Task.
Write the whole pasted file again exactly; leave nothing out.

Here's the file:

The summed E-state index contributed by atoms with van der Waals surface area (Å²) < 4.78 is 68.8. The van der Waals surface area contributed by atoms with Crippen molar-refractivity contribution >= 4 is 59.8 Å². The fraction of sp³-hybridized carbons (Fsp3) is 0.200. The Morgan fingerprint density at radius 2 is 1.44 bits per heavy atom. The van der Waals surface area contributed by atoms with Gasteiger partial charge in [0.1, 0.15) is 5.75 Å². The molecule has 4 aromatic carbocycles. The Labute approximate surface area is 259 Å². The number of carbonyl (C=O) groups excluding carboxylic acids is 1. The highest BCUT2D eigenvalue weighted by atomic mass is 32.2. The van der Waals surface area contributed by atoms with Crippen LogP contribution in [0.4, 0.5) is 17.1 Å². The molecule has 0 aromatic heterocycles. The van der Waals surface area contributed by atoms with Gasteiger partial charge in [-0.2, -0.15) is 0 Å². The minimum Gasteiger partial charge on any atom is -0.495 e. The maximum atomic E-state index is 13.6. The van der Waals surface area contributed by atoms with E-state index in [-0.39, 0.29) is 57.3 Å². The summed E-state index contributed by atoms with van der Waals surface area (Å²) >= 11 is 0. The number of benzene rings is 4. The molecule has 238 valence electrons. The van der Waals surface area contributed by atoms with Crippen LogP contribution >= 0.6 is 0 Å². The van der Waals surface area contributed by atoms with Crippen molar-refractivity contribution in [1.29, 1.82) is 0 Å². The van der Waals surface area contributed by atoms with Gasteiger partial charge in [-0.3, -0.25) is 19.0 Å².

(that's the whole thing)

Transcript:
The summed E-state index contributed by atoms with van der Waals surface area (Å²) < 4.78 is 68.8. The van der Waals surface area contributed by atoms with Crippen molar-refractivity contribution >= 4 is 59.8 Å². The fraction of sp³-hybridized carbons (Fsp3) is 0.200. The Morgan fingerprint density at radius 2 is 1.44 bits per heavy atom. The van der Waals surface area contributed by atoms with Gasteiger partial charge in [0.1, 0.15) is 5.75 Å². The molecule has 4 aromatic carbocycles. The Labute approximate surface area is 259 Å². The number of carbonyl (C=O) groups excluding carboxylic acids is 1. The highest BCUT2D eigenvalue weighted by atomic mass is 32.2. The van der Waals surface area contributed by atoms with Crippen LogP contribution in [0.4, 0.5) is 17.1 Å². The molecule has 0 aromatic heterocycles. The van der Waals surface area contributed by atoms with Gasteiger partial charge in [-0.2, -0.15) is 0 Å². The minimum Gasteiger partial charge on any atom is -0.495 e. The maximum atomic E-state index is 13.6. The van der Waals surface area contributed by atoms with E-state index in [-0.39, 0.29) is 57.3 Å². The summed E-state index contributed by atoms with van der Waals surface area (Å²) >= 11 is 0. The number of benzene rings is 4. The molecule has 238 valence electrons. The van der Waals surface area contributed by atoms with Crippen LogP contribution >= 0.6 is 0 Å². The van der Waals surface area contributed by atoms with Crippen molar-refractivity contribution in [1.29, 1.82) is 0 Å². The van der Waals surface area contributed by atoms with Gasteiger partial charge in [-0.3, -0.25) is 19.0 Å².